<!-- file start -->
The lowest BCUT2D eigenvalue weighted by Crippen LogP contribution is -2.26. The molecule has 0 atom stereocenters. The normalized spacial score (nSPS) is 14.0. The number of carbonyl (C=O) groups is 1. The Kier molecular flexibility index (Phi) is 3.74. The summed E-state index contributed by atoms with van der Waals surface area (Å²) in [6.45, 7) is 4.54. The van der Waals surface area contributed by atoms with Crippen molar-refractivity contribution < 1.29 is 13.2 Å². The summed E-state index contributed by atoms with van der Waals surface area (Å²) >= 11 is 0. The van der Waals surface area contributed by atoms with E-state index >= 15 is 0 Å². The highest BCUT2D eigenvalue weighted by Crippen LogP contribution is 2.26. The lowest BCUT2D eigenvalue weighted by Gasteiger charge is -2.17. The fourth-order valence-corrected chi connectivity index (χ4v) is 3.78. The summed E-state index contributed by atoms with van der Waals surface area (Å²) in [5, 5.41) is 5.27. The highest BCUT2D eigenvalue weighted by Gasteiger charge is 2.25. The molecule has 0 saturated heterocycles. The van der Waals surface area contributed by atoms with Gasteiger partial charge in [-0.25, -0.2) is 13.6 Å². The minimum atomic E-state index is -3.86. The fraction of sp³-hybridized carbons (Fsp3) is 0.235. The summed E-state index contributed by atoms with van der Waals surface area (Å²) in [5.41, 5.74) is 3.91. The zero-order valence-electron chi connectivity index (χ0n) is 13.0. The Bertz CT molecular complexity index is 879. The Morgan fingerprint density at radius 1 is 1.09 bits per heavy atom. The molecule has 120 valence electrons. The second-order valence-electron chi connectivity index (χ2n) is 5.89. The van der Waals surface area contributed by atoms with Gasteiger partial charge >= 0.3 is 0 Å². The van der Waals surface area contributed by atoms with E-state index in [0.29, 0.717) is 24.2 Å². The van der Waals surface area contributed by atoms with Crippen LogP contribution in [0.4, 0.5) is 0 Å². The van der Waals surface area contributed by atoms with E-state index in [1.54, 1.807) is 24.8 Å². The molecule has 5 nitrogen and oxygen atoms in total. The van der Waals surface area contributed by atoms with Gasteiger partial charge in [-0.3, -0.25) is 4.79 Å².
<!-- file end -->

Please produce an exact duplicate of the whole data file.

The lowest BCUT2D eigenvalue weighted by Crippen LogP contribution is -2.26. The molecule has 0 atom stereocenters. The normalized spacial score (nSPS) is 14.0. The number of carbonyl (C=O) groups is 1. The Kier molecular flexibility index (Phi) is 3.74. The summed E-state index contributed by atoms with van der Waals surface area (Å²) in [6.45, 7) is 4.54. The van der Waals surface area contributed by atoms with Crippen molar-refractivity contribution < 1.29 is 13.2 Å². The summed E-state index contributed by atoms with van der Waals surface area (Å²) >= 11 is 0. The van der Waals surface area contributed by atoms with E-state index >= 15 is 0 Å². The highest BCUT2D eigenvalue weighted by Crippen LogP contribution is 2.26. The lowest BCUT2D eigenvalue weighted by Gasteiger charge is -2.17. The fourth-order valence-corrected chi connectivity index (χ4v) is 3.78. The summed E-state index contributed by atoms with van der Waals surface area (Å²) in [5, 5.41) is 5.27. The highest BCUT2D eigenvalue weighted by Gasteiger charge is 2.25. The molecule has 0 saturated heterocycles. The van der Waals surface area contributed by atoms with Gasteiger partial charge in [-0.25, -0.2) is 13.6 Å². The minimum atomic E-state index is -3.86. The fraction of sp³-hybridized carbons (Fsp3) is 0.235. The summed E-state index contributed by atoms with van der Waals surface area (Å²) in [5.41, 5.74) is 3.91. The zero-order valence-electron chi connectivity index (χ0n) is 13.0. The Bertz CT molecular complexity index is 879. The Morgan fingerprint density at radius 1 is 1.09 bits per heavy atom. The molecule has 120 valence electrons. The second-order valence-electron chi connectivity index (χ2n) is 5.89. The van der Waals surface area contributed by atoms with Gasteiger partial charge >= 0.3 is 0 Å². The van der Waals surface area contributed by atoms with E-state index in [0.29, 0.717) is 24.2 Å². The van der Waals surface area contributed by atoms with Crippen LogP contribution in [0.4, 0.5) is 0 Å². The van der Waals surface area contributed by atoms with E-state index in [1.54, 1.807) is 24.8 Å². The molecule has 5 nitrogen and oxygen atoms in total. The van der Waals surface area contributed by atoms with Gasteiger partial charge in [-0.3, -0.25) is 4.79 Å².